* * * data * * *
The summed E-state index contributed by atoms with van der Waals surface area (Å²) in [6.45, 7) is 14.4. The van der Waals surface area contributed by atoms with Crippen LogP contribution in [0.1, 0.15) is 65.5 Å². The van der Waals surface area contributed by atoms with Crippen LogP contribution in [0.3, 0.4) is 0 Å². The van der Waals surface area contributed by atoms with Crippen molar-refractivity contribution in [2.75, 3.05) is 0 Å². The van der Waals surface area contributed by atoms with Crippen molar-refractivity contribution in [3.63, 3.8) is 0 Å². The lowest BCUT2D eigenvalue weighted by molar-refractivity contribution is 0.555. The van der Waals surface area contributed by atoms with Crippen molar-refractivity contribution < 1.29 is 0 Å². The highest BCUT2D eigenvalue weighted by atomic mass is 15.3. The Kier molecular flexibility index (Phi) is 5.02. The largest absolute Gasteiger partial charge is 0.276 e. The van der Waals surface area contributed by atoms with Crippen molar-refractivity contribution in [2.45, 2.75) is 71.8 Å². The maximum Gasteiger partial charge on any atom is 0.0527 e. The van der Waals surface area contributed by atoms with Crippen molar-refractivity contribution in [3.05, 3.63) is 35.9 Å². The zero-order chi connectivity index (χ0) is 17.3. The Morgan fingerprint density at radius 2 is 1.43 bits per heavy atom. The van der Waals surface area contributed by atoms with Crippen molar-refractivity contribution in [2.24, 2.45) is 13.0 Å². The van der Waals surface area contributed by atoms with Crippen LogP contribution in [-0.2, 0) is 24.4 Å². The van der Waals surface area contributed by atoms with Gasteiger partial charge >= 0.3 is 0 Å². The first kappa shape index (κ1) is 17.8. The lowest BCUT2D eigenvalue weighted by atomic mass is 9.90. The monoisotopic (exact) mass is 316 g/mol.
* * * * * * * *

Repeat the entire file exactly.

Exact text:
The summed E-state index contributed by atoms with van der Waals surface area (Å²) in [6.45, 7) is 14.4. The van der Waals surface area contributed by atoms with Crippen LogP contribution in [0.1, 0.15) is 65.5 Å². The van der Waals surface area contributed by atoms with Crippen LogP contribution in [0.3, 0.4) is 0 Å². The van der Waals surface area contributed by atoms with Crippen molar-refractivity contribution in [2.75, 3.05) is 0 Å². The van der Waals surface area contributed by atoms with Crippen molar-refractivity contribution in [3.63, 3.8) is 0 Å². The lowest BCUT2D eigenvalue weighted by molar-refractivity contribution is 0.555. The van der Waals surface area contributed by atoms with Crippen molar-refractivity contribution < 1.29 is 0 Å². The highest BCUT2D eigenvalue weighted by atomic mass is 15.3. The Kier molecular flexibility index (Phi) is 5.02. The largest absolute Gasteiger partial charge is 0.276 e. The van der Waals surface area contributed by atoms with Crippen molar-refractivity contribution in [2.45, 2.75) is 71.8 Å². The maximum Gasteiger partial charge on any atom is 0.0527 e. The van der Waals surface area contributed by atoms with Crippen molar-refractivity contribution in [3.05, 3.63) is 35.9 Å². The zero-order chi connectivity index (χ0) is 17.3. The Morgan fingerprint density at radius 2 is 1.43 bits per heavy atom. The van der Waals surface area contributed by atoms with Crippen molar-refractivity contribution in [2.24, 2.45) is 13.0 Å². The van der Waals surface area contributed by atoms with Crippen LogP contribution in [-0.2, 0) is 24.4 Å². The van der Waals surface area contributed by atoms with Gasteiger partial charge >= 0.3 is 0 Å². The first kappa shape index (κ1) is 17.8. The lowest BCUT2D eigenvalue weighted by atomic mass is 9.90. The monoisotopic (exact) mass is 316 g/mol.